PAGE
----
A federal appellate court has dismissed an appeal of a class action settlement by the maker of the diet pill Akavar, ruling May 6 the court has no jurisdiction until a final judgment is rendered in the underlying case.

In an appeal to the U.S. Court of Appeals for the Tenth Circuit, defendant Basic Research challenged the merits of the district court’s conclusion that the parties had reached a binding settlement during mediation in Miller v. Basic Research. Plaintiffs contested the appellate court’s interlocutory jurisdiction.

In February 2006, Basic Research, through Dynakor, began marketing, distributing and selling a weight-loss dietary supplement called Akavar 20/50.

In November 2007, plaintiffs Pamela Miller, Randy Howard and Donna Patterson filed their class action against the manufacturer for false advertising. The suit claimed there was no scientific evidence that users of Akavar can “Eat all you want and still lose weight.”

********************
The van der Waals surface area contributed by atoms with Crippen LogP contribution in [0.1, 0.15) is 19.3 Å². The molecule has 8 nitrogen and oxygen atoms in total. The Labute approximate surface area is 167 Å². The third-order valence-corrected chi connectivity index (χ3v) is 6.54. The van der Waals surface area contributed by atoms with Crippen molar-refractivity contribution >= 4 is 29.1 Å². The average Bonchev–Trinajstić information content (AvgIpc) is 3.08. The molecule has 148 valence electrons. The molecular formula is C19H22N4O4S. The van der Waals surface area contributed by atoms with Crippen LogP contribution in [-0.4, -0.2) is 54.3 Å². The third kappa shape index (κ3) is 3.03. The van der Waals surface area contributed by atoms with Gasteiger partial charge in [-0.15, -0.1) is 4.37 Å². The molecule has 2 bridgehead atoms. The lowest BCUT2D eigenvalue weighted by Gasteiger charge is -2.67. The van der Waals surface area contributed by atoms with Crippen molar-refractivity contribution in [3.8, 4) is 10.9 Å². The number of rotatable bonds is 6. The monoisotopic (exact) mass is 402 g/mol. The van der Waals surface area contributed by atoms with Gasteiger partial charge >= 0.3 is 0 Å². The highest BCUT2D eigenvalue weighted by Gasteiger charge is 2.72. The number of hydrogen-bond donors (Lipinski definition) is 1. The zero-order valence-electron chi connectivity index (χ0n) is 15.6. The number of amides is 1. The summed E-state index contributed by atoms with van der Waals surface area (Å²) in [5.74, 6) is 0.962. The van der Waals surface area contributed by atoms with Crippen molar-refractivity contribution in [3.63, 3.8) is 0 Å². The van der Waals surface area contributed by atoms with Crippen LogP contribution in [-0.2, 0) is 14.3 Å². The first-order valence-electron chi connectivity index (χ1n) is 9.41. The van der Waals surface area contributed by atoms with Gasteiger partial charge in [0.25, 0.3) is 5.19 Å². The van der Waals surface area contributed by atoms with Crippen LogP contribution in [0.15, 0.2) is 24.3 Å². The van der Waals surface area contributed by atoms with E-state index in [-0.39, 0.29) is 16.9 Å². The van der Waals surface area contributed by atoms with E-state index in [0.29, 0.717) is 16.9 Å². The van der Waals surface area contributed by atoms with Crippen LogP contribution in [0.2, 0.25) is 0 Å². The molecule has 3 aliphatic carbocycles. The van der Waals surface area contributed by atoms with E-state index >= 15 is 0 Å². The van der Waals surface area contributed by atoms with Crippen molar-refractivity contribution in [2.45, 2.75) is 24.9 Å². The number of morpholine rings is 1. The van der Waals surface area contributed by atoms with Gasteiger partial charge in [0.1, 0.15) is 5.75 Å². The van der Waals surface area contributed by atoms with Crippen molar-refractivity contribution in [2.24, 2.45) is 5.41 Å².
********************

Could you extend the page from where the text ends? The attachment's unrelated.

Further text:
The parties entered into mediation and told the district court that the mediation had been successful. But the drafting of the settlement hit a snag and the defendants told the district court it no longer intended to settle. The plaintiff class then filed a motion to enforce the settlement, which the district court granted because it concluded the parties had entered into an enforceable agreement, according to court documents.

Writing for the appellate court, Circuit Judge Timothy Tymkovich said that generally “the courts of appeal have jurisdiction only to review the “final decisions” of district courts.”

The judge said the parties here agree that the U.S. District Court for the District of Utah hasn’t reached its final decision since it has not approved the proposed settlement as is required in class actions under federal civil procedure rules.

The court said it disagreed with the defendant’s arguments for exceptions to the final judgment rule.

“We are not persuaded that delaying appellate jurisdiction imposes serious consequences or that the district court’s decision finding a binding settlement will effectively evade appellate review,” Tymkovich wrote. “Finally, we do not see the proposed settlement as an admission of liability.”

Laura Castro contributes to law.com.